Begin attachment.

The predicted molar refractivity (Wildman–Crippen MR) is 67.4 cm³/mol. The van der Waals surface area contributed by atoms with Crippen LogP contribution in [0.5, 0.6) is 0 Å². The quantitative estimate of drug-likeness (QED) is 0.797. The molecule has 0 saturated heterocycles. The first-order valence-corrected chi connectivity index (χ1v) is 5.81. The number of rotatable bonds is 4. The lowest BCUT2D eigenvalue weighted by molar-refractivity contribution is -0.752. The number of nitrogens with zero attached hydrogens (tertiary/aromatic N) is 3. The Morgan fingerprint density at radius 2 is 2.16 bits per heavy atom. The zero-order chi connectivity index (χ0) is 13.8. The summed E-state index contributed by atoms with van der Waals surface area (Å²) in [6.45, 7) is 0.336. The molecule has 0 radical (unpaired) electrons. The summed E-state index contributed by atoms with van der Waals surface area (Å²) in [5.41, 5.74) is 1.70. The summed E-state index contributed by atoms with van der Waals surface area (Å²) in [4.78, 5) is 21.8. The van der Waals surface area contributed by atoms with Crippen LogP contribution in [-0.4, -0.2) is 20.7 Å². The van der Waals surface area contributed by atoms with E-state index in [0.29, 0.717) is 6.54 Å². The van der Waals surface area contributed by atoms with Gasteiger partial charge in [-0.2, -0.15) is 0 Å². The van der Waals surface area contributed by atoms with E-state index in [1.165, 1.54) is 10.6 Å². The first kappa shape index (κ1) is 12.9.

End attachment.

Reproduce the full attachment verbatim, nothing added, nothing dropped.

The predicted molar refractivity (Wildman–Crippen MR) is 67.4 cm³/mol. The van der Waals surface area contributed by atoms with Crippen LogP contribution in [0.5, 0.6) is 0 Å². The quantitative estimate of drug-likeness (QED) is 0.797. The molecule has 0 saturated heterocycles. The first-order valence-corrected chi connectivity index (χ1v) is 5.81. The number of rotatable bonds is 4. The lowest BCUT2D eigenvalue weighted by molar-refractivity contribution is -0.752. The number of nitrogens with zero attached hydrogens (tertiary/aromatic N) is 3. The Morgan fingerprint density at radius 2 is 2.16 bits per heavy atom. The zero-order chi connectivity index (χ0) is 13.8. The summed E-state index contributed by atoms with van der Waals surface area (Å²) in [6.45, 7) is 0.336. The molecule has 0 radical (unpaired) electrons. The summed E-state index contributed by atoms with van der Waals surface area (Å²) in [5.41, 5.74) is 1.70. The summed E-state index contributed by atoms with van der Waals surface area (Å²) in [4.78, 5) is 21.8. The van der Waals surface area contributed by atoms with Crippen LogP contribution in [-0.4, -0.2) is 20.7 Å². The van der Waals surface area contributed by atoms with E-state index in [0.29, 0.717) is 6.54 Å². The van der Waals surface area contributed by atoms with Gasteiger partial charge in [-0.2, -0.15) is 0 Å². The van der Waals surface area contributed by atoms with E-state index in [1.165, 1.54) is 10.6 Å². The first kappa shape index (κ1) is 12.9.